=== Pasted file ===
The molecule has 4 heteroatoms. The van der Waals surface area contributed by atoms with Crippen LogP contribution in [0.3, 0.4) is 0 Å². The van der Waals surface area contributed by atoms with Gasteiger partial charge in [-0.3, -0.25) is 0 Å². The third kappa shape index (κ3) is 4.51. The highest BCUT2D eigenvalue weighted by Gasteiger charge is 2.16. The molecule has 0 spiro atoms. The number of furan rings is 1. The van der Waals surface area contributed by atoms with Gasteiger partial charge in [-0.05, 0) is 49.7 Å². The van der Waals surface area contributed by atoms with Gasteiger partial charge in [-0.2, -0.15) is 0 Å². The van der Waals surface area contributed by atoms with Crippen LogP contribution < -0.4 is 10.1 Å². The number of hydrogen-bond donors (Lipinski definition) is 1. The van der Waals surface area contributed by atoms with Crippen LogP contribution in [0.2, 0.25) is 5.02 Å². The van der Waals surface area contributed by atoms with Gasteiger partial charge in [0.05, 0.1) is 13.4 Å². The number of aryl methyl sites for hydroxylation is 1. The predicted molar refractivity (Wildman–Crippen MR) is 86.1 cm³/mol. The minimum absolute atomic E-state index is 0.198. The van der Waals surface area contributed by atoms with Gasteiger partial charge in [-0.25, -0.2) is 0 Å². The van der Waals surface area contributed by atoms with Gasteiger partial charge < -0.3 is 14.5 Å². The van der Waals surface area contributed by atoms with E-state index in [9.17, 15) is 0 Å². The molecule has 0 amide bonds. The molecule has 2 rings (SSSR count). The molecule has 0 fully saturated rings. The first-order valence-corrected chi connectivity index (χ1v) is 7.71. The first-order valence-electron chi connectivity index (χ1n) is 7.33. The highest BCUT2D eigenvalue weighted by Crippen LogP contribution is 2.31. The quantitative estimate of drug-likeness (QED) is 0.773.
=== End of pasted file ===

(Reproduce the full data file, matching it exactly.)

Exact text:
The molecule has 4 heteroatoms. The van der Waals surface area contributed by atoms with Crippen LogP contribution in [0.3, 0.4) is 0 Å². The van der Waals surface area contributed by atoms with Gasteiger partial charge in [-0.3, -0.25) is 0 Å². The third kappa shape index (κ3) is 4.51. The highest BCUT2D eigenvalue weighted by Gasteiger charge is 2.16. The molecule has 0 spiro atoms. The number of furan rings is 1. The van der Waals surface area contributed by atoms with Gasteiger partial charge in [-0.05, 0) is 49.7 Å². The van der Waals surface area contributed by atoms with Gasteiger partial charge in [-0.2, -0.15) is 0 Å². The van der Waals surface area contributed by atoms with Crippen LogP contribution < -0.4 is 10.1 Å². The number of hydrogen-bond donors (Lipinski definition) is 1. The van der Waals surface area contributed by atoms with Crippen LogP contribution in [0.2, 0.25) is 5.02 Å². The van der Waals surface area contributed by atoms with Gasteiger partial charge in [0.05, 0.1) is 13.4 Å². The number of aryl methyl sites for hydroxylation is 1. The predicted molar refractivity (Wildman–Crippen MR) is 86.1 cm³/mol. The minimum absolute atomic E-state index is 0.198. The van der Waals surface area contributed by atoms with Gasteiger partial charge in [-0.25, -0.2) is 0 Å². The van der Waals surface area contributed by atoms with Gasteiger partial charge < -0.3 is 14.5 Å². The van der Waals surface area contributed by atoms with E-state index in [9.17, 15) is 0 Å². The molecule has 0 amide bonds. The molecule has 2 rings (SSSR count). The molecule has 0 fully saturated rings. The first-order valence-corrected chi connectivity index (χ1v) is 7.71. The first-order valence-electron chi connectivity index (χ1n) is 7.33. The highest BCUT2D eigenvalue weighted by Crippen LogP contribution is 2.31. The quantitative estimate of drug-likeness (QED) is 0.773.